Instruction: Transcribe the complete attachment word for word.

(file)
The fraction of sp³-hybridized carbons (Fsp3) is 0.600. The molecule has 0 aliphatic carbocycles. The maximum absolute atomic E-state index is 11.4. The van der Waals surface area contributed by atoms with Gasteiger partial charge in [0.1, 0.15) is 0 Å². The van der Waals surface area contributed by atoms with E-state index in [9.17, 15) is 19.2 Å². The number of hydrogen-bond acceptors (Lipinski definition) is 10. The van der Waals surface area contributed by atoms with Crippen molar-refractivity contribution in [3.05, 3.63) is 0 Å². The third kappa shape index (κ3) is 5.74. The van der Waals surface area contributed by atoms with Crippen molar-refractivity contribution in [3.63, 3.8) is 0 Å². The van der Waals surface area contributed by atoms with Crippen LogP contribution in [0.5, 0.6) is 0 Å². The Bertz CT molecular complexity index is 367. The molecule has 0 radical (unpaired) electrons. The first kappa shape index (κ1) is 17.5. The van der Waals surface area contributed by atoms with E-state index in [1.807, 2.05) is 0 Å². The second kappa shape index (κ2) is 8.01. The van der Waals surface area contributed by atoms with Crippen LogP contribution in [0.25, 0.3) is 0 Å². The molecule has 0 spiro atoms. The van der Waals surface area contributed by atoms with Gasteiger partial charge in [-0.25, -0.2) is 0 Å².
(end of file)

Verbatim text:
The fraction of sp³-hybridized carbons (Fsp3) is 0.600. The molecule has 0 aliphatic carbocycles. The maximum absolute atomic E-state index is 11.4. The van der Waals surface area contributed by atoms with Gasteiger partial charge in [0.1, 0.15) is 0 Å². The van der Waals surface area contributed by atoms with E-state index in [9.17, 15) is 19.2 Å². The number of hydrogen-bond acceptors (Lipinski definition) is 10. The van der Waals surface area contributed by atoms with Crippen molar-refractivity contribution in [3.05, 3.63) is 0 Å². The third kappa shape index (κ3) is 5.74. The van der Waals surface area contributed by atoms with Crippen molar-refractivity contribution in [3.63, 3.8) is 0 Å². The van der Waals surface area contributed by atoms with Crippen LogP contribution in [0.5, 0.6) is 0 Å². The Bertz CT molecular complexity index is 367. The molecule has 0 radical (unpaired) electrons. The first kappa shape index (κ1) is 17.5. The van der Waals surface area contributed by atoms with E-state index in [1.807, 2.05) is 0 Å². The second kappa shape index (κ2) is 8.01. The van der Waals surface area contributed by atoms with Crippen LogP contribution in [0.25, 0.3) is 0 Å². The molecule has 0 spiro atoms. The van der Waals surface area contributed by atoms with Gasteiger partial charge in [-0.25, -0.2) is 0 Å².